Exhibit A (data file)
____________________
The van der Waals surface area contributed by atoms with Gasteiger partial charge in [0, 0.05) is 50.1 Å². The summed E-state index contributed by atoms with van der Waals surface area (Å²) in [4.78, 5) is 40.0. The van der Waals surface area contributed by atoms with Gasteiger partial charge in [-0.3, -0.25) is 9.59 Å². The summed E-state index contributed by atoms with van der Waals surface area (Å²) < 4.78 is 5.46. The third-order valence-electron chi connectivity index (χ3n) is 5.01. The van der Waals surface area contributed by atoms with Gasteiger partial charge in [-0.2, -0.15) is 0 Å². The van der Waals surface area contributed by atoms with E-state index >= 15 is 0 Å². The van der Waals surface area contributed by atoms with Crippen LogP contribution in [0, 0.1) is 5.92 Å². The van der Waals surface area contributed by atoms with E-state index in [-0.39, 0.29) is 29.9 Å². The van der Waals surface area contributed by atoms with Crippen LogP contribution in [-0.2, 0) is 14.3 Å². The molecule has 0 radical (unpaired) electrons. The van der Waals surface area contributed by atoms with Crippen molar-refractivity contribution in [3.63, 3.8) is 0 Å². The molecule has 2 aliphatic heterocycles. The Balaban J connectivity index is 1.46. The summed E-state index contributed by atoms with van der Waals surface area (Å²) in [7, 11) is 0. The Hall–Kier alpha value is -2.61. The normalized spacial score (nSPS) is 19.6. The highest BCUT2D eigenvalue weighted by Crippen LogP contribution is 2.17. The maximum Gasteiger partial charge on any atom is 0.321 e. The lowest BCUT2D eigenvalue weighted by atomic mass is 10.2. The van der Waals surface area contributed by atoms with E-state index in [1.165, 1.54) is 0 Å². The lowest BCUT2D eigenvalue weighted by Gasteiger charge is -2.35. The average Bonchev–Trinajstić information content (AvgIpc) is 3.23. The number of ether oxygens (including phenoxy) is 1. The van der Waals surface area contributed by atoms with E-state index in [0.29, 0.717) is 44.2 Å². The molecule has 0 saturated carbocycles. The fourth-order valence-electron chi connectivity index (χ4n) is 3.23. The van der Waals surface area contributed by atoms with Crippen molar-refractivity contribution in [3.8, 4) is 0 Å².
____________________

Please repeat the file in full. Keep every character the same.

The van der Waals surface area contributed by atoms with Gasteiger partial charge in [0, 0.05) is 50.1 Å². The summed E-state index contributed by atoms with van der Waals surface area (Å²) in [4.78, 5) is 40.0. The van der Waals surface area contributed by atoms with Gasteiger partial charge in [-0.3, -0.25) is 9.59 Å². The summed E-state index contributed by atoms with van der Waals surface area (Å²) < 4.78 is 5.46. The third-order valence-electron chi connectivity index (χ3n) is 5.01. The van der Waals surface area contributed by atoms with Gasteiger partial charge in [-0.2, -0.15) is 0 Å². The van der Waals surface area contributed by atoms with E-state index >= 15 is 0 Å². The van der Waals surface area contributed by atoms with Crippen LogP contribution in [0, 0.1) is 5.92 Å². The van der Waals surface area contributed by atoms with E-state index in [-0.39, 0.29) is 29.9 Å². The van der Waals surface area contributed by atoms with Crippen LogP contribution in [-0.2, 0) is 14.3 Å². The molecule has 0 radical (unpaired) electrons. The van der Waals surface area contributed by atoms with Crippen molar-refractivity contribution in [3.63, 3.8) is 0 Å². The molecule has 2 aliphatic heterocycles. The Balaban J connectivity index is 1.46. The summed E-state index contributed by atoms with van der Waals surface area (Å²) in [7, 11) is 0. The Hall–Kier alpha value is -2.61. The normalized spacial score (nSPS) is 19.6. The highest BCUT2D eigenvalue weighted by Crippen LogP contribution is 2.17. The maximum Gasteiger partial charge on any atom is 0.321 e. The lowest BCUT2D eigenvalue weighted by atomic mass is 10.2. The van der Waals surface area contributed by atoms with E-state index in [1.165, 1.54) is 0 Å². The lowest BCUT2D eigenvalue weighted by Gasteiger charge is -2.35. The average Bonchev–Trinajstić information content (AvgIpc) is 3.23. The number of ether oxygens (including phenoxy) is 1. The van der Waals surface area contributed by atoms with E-state index in [0.29, 0.717) is 44.2 Å². The molecule has 0 saturated carbocycles. The fourth-order valence-electron chi connectivity index (χ4n) is 3.23. The van der Waals surface area contributed by atoms with Crippen molar-refractivity contribution in [3.8, 4) is 0 Å².